A combination of the cross-sectional and longitudinal design to study developmental research questions.
  28. Single-case experimental design
    An experiment in which the effect of the independent variable is assessed using data from a single participant.
  29. Testing effects
    A threat to internal validity in which taking a pretest changes behavior without any effect on the independent variable.
  30. Describe single-case experimental designs and discuss reasons to use this design.
    • An experiment in which the effect of the independent variable is assessed using data from a single participant.
    • Reasons:
    • Determine whether an experimental manipulation had an effect on a single research participant
  31. Describe the five types of evaluations involved in program evaluation research: needs assessment, program assessment, process evaluation, outcome evaluation, and efficiency assessment.
    • Needs assessment
    • Ask whether there are problems that need to be addressed in a target population

    • Program theory assessment
    • The collaboration of researchers, service providers, and prospective clients of the program to determine that the proposed program does in fact address the needs of the target population in appropriate ways.

    • Process evaluation
    • Program monitoring
    • Evaluation researcher monitors it to determine whether:
    • it is reaching the target population
    • it is attracting enough clients
    • the staff is providing the planned services

    • Outcome evaluation
    • Impact assessment
    • Evaluation researcher must devise a way of measuring the outcome and then study the impact of the program on the outcome measure.

    • Efficiency assessment
    • Once it is shown that a program does have its intended effect, researchers must determine whether it is worth the resources it consumes
    • The cost of the program must be weighed against its benefits.
  32. Describe the one-group posttest-only design.
    • One-group posttest-only design
    • A quasi-experimental design that has no control group and no pretest comparison
    • A very poor design in terms of internal validity.
  33. Describe the one-group pretest-posttest design and the associated threats to internal validity that may occur: history, maturation, testing, instrument decay, and regression toward the mean.
    • One-group pretest-posttest design
    • A quasi-experimental design in which the effect of an independent variable is inferred from the pretest-posttest difference in a single group.

    • History
    • As a threat to the internal validity of an experiment, refers to any outside event that is not part

    • Maturation
    • As a threat to internal validity, the possiblity that any naturally occurring change within the individual is responsible for the results

    • Testing
    • A threat to internal validity in which taking a pretest changes behavior without any effect on the independent variable.

    • Instrument decay
    • As a threat to internal validity, the possibility that a change in the characteristics of the measurement instrument, including human observers, is responsible for the results.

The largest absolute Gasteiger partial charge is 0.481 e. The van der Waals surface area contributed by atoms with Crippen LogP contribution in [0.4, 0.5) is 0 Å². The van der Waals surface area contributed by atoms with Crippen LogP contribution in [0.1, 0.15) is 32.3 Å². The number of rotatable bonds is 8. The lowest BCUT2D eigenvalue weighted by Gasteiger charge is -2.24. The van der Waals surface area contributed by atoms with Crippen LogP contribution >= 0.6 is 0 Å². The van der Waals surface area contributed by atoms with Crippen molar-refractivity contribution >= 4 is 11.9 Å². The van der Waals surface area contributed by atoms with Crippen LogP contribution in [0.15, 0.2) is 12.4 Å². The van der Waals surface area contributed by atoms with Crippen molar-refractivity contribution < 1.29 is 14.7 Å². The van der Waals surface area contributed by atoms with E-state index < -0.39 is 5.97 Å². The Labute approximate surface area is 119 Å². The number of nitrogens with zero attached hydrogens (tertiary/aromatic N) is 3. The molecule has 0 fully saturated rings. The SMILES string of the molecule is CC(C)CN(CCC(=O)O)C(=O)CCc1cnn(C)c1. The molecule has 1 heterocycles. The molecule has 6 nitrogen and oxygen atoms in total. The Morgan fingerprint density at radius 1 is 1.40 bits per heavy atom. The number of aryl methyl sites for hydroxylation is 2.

• Regression toward the mean
    • Principle that extreme scores on a variable tend to be closer to the mean when a second measurement is made.
  34. Describe the nonequivalent control group design and nonequivalent control group pretest-posttest design, and discuss the advantages of having a control group.
    • Nonequivalent control group design
    • A quasi-experimental design in which nonequivalent groups of subjects participate in the different experimental groups, and there is no pretest.

    • Nonequivalent control group pretest-posttest design
    • A quasi-experimental design in which nonequivalent groups are used, but a pretest allows assessment of equivalency and pretest-posttest changes.

    • Advantages of having a control group:
    • We can see whether the groups were the same on the pretest
    • If not equivalent, we can look at changes in scores from the pretest to the posttest.
  35. Distinguish between the interrupted time series design and control series design.
    • Interrupted time series design
    • A design in which the effectiveness of a treatment is determined by examining a series of measurements made over an extended time period both before and after the treatment is introduced.
    • The treatment is not introduced at a random point in time

    • Control series design
    • An extension of the interrupted time series quasi-experimental design in which there is a comparison or control group
  36. Describe cross-sectional, longitudinal, and sequential research designs, including the advantages and disadvantages of each design.
    • Cross-sectional method
    • A developmental research method in which persons of different ages are studied at only one point in time
    • Conceptions ally similarly to an Independent group
    • Advantages:
    • Disadvantages:

    • Longitudinal method
    • A developmental research method in which the same persons are observed repeatedly as they grow older
    • Conceptually similar to a repeated measures design
    • Advantages:
    • Disadvantages:

    • Sequential method
    • A combination of the cross-sectional and longitudinal design to study developmental research questions.
    • Advantages:
    • Disadvantages: